After a new album that restored our hope, Green Day started their tour. They stopped in Luxembourg on Monday 12th June to unwind their show. Debrief of the evening.
My first concert of the Californian group was in 2010 at the Grand Stadium of the Parc des Princes, in Paris. Seven years later, the room is smaller but the show didn’t take a wrinkle. Well, maybe some, but nothing blatant enough to be emphasized. So we find Billie Joe Armstrong, Mike Dirnt and Tré Cool (as well as their long-time amigos) to be the same as before, we’re a little closer, and they’re still in shape. Maybe even more.
To start the evening, we dive into the street punk world, more violent than Green Day’s, with the legendary Rancid. Tim Armstrong and Lars Frederiksen are real characters. We were, of course, anxious to see them go on stage. While Frederiksen looks like a Grandpa punk in his sleeveless sweater, Armstrong looks like an old sea-dog just back to the harbour for a few hours. The eye is vivid, the guitar powerful and you can not help but hop on Time Bomb and Ruby Soho, of course.
We get to the serious things from 8:30. The famous Pink Rabbit who has been accompanying the band for a while now climbs on stage to warm up the crowd on a well-known title of the Ramones just after a Bohemian Rapsody by the public already enthralled. We take off right away when the Californians get on stage. One thing is for sure, they know how to lead their show.
After a Know Your Enemy, admittedly simple but very effective live, they unfold the setlist by browsing between old titles, great novelties and essential hits. At the same time, they get crazy with strobes and small flamethrowers in the background. Everything is well calibrated and it is good. We, then, appreciate Basket Case and Holiday, Minority and King for a Day, the quick sax cover of Careless Whisper as well as the just as brief cover of (I Can’t Get No) Satisfaction by the whole band.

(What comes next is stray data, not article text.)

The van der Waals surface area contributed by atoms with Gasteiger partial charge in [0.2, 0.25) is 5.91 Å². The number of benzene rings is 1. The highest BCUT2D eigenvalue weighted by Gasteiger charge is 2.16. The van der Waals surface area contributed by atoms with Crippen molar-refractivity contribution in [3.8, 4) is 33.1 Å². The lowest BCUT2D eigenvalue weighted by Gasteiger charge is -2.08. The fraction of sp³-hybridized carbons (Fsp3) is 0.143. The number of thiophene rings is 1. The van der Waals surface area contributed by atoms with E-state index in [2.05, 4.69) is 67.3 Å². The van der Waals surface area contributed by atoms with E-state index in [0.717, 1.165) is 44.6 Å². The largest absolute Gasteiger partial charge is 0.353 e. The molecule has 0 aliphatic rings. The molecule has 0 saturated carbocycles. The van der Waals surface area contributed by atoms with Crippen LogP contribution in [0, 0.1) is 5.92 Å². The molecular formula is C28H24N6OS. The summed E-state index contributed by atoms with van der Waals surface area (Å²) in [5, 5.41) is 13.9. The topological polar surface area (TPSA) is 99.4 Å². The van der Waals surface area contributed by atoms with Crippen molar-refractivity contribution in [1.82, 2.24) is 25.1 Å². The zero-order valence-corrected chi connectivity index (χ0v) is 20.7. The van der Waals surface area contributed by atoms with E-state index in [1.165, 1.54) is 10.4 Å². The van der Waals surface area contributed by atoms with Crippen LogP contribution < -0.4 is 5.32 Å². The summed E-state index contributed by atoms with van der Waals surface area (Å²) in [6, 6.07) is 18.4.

Beyond that, we love the two hours twenty performance where the trio doesn’t stop between solos and demand for public participation. They get three people from the crowd on stage, throw a few t-shirts, a large number of drumsticks and picks and, our favourite part, water in our faces… A fresh welcomed moment, since we were relatively smoky.
Without saying it’s a revolution, they do send enough to develop a critical mind, requests, messages… Like during the American Idiot era. Even if the concert finishes quickly after a second (and short) encore, some thanks and a salute, we can say the Green Day guys love interacting with their audience. Not in the most surprising and original way (they repeat themselves a lot, it is true), but it is the intention that counts. And in the pit, we’re having a great time. To try again? Maybe in seven years.
More pictures here.